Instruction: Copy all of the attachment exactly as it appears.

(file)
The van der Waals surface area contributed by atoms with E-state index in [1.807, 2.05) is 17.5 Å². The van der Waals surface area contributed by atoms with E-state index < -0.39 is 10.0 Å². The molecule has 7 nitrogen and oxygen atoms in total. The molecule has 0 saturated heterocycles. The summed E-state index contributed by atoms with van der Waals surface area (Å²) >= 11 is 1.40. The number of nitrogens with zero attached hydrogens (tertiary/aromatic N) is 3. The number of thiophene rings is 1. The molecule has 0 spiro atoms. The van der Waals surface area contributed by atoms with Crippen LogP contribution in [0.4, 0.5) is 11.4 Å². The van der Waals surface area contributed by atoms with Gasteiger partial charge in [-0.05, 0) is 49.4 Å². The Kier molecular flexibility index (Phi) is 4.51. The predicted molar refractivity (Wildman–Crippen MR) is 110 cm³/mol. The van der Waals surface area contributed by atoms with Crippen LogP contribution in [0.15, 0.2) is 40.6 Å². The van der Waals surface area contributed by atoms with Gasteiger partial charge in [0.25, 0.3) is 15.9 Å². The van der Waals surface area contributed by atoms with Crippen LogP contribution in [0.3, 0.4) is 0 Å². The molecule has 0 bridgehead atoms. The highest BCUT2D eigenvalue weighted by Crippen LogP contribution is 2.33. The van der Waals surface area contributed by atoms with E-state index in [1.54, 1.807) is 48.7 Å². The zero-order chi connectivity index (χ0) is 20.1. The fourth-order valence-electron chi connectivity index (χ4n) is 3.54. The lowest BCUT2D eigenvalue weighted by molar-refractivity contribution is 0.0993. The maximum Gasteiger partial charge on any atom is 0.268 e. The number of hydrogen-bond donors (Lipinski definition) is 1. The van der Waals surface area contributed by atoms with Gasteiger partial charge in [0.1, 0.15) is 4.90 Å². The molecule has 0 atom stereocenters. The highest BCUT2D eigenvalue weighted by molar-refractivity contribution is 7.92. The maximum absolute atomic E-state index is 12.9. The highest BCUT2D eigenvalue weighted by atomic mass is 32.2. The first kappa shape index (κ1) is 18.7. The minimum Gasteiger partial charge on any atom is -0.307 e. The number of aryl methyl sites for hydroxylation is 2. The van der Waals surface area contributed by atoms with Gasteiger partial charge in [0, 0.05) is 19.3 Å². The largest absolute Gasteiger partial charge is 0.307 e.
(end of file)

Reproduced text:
The van der Waals surface area contributed by atoms with E-state index in [1.807, 2.05) is 17.5 Å². The van der Waals surface area contributed by atoms with E-state index < -0.39 is 10.0 Å². The molecule has 7 nitrogen and oxygen atoms in total. The molecule has 0 saturated heterocycles. The summed E-state index contributed by atoms with van der Waals surface area (Å²) >= 11 is 1.40. The number of nitrogens with zero attached hydrogens (tertiary/aromatic N) is 3. The number of thiophene rings is 1. The molecule has 0 spiro atoms. The van der Waals surface area contributed by atoms with Crippen LogP contribution in [0.4, 0.5) is 11.4 Å². The van der Waals surface area contributed by atoms with Gasteiger partial charge in [-0.05, 0) is 49.4 Å². The Kier molecular flexibility index (Phi) is 4.51. The predicted molar refractivity (Wildman–Crippen MR) is 110 cm³/mol. The van der Waals surface area contributed by atoms with Crippen LogP contribution in [0.15, 0.2) is 40.6 Å². The van der Waals surface area contributed by atoms with Gasteiger partial charge in [0.25, 0.3) is 15.9 Å². The van der Waals surface area contributed by atoms with Crippen LogP contribution in [0.3, 0.4) is 0 Å². The molecule has 0 bridgehead atoms. The highest BCUT2D eigenvalue weighted by Crippen LogP contribution is 2.33. The van der Waals surface area contributed by atoms with E-state index in [1.54, 1.807) is 48.7 Å². The zero-order chi connectivity index (χ0) is 20.1. The fourth-order valence-electron chi connectivity index (χ4n) is 3.54. The lowest BCUT2D eigenvalue weighted by molar-refractivity contribution is 0.0993. The maximum Gasteiger partial charge on any atom is 0.268 e. The number of hydrogen-bond donors (Lipinski definition) is 1. The van der Waals surface area contributed by atoms with Gasteiger partial charge in [0.1, 0.15) is 4.90 Å². The molecule has 0 atom stereocenters. The highest BCUT2D eigenvalue weighted by molar-refractivity contribution is 7.92. The maximum absolute atomic E-state index is 12.9. The highest BCUT2D eigenvalue weighted by atomic mass is 32.2. The first kappa shape index (κ1) is 18.7. The minimum Gasteiger partial charge on any atom is -0.307 e. The number of aryl methyl sites for hydroxylation is 2. The van der Waals surface area contributed by atoms with Gasteiger partial charge in [0, 0.05) is 19.3 Å². The largest absolute Gasteiger partial charge is 0.307 e.